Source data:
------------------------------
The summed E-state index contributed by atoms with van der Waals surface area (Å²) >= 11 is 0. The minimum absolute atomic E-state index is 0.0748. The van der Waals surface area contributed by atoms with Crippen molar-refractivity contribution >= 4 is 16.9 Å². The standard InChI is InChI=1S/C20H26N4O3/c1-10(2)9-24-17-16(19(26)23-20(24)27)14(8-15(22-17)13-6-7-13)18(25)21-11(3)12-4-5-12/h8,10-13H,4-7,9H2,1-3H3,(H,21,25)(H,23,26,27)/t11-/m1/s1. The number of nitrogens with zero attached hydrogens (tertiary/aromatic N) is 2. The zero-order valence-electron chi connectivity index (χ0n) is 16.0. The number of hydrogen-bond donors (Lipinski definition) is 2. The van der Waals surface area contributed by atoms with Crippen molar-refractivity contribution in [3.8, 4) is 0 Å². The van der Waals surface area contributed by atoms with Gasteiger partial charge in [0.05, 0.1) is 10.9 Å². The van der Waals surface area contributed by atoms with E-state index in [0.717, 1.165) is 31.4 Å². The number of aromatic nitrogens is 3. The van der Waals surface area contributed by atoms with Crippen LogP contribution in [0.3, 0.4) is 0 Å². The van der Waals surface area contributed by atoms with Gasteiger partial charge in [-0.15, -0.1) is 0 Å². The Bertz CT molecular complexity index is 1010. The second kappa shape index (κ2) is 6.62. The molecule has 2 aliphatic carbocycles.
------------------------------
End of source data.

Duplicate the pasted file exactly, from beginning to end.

The summed E-state index contributed by atoms with van der Waals surface area (Å²) >= 11 is 0. The minimum absolute atomic E-state index is 0.0748. The van der Waals surface area contributed by atoms with Crippen molar-refractivity contribution >= 4 is 16.9 Å². The standard InChI is InChI=1S/C20H26N4O3/c1-10(2)9-24-17-16(19(26)23-20(24)27)14(8-15(22-17)13-6-7-13)18(25)21-11(3)12-4-5-12/h8,10-13H,4-7,9H2,1-3H3,(H,21,25)(H,23,26,27)/t11-/m1/s1. The number of nitrogens with zero attached hydrogens (tertiary/aromatic N) is 2. The zero-order valence-electron chi connectivity index (χ0n) is 16.0. The number of hydrogen-bond donors (Lipinski definition) is 2. The van der Waals surface area contributed by atoms with Crippen molar-refractivity contribution in [3.8, 4) is 0 Å². The van der Waals surface area contributed by atoms with Gasteiger partial charge in [0.05, 0.1) is 10.9 Å². The van der Waals surface area contributed by atoms with E-state index in [0.717, 1.165) is 31.4 Å². The number of aromatic nitrogens is 3. The van der Waals surface area contributed by atoms with Crippen LogP contribution in [0.3, 0.4) is 0 Å². The van der Waals surface area contributed by atoms with Gasteiger partial charge in [-0.15, -0.1) is 0 Å². The Bertz CT molecular complexity index is 1010. The second kappa shape index (κ2) is 6.62. The molecule has 2 aliphatic carbocycles.